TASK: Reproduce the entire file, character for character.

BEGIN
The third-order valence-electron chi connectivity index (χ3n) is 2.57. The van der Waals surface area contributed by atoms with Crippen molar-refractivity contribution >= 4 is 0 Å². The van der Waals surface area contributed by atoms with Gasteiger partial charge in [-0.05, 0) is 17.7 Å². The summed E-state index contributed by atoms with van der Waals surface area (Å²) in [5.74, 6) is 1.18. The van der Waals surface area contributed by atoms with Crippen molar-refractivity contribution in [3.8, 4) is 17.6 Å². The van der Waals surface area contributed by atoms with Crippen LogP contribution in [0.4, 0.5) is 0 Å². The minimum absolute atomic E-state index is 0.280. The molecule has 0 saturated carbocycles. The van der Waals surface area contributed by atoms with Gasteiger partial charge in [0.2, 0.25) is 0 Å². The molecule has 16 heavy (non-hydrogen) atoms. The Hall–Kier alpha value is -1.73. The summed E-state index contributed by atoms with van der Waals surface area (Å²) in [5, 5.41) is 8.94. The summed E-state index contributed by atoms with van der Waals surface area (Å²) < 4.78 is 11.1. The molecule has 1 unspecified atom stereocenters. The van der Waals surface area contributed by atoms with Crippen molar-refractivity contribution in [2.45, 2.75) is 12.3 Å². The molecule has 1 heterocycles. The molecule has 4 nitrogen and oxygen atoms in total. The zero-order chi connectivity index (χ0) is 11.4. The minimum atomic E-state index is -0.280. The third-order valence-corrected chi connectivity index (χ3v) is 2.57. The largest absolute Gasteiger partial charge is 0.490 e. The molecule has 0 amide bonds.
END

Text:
The third-order valence-electron chi connectivity index (χ3n) is 2.57. The van der Waals surface area contributed by atoms with Crippen molar-refractivity contribution >= 4 is 0 Å². The van der Waals surface area contributed by atoms with Gasteiger partial charge in [-0.05, 0) is 17.7 Å². The summed E-state index contributed by atoms with van der Waals surface area (Å²) in [5.74, 6) is 1.18. The van der Waals surface area contributed by atoms with Crippen molar-refractivity contribution in [3.8, 4) is 17.6 Å². The van der Waals surface area contributed by atoms with Crippen LogP contribution in [0.4, 0.5) is 0 Å². The minimum absolute atomic E-state index is 0.280. The molecule has 0 saturated carbocycles. The van der Waals surface area contributed by atoms with Gasteiger partial charge in [0.2, 0.25) is 0 Å². The molecule has 16 heavy (non-hydrogen) atoms. The Hall–Kier alpha value is -1.73. The summed E-state index contributed by atoms with van der Waals surface area (Å²) in [5, 5.41) is 8.94. The summed E-state index contributed by atoms with van der Waals surface area (Å²) < 4.78 is 11.1. The molecule has 1 unspecified atom stereocenters. The van der Waals surface area contributed by atoms with Crippen molar-refractivity contribution in [2.45, 2.75) is 12.3 Å². The molecule has 1 heterocycles. The molecule has 4 nitrogen and oxygen atoms in total. The zero-order chi connectivity index (χ0) is 11.4. The minimum atomic E-state index is -0.280. The third-order valence-corrected chi connectivity index (χ3v) is 2.57. The largest absolute Gasteiger partial charge is 0.490 e. The molecule has 0 amide bonds.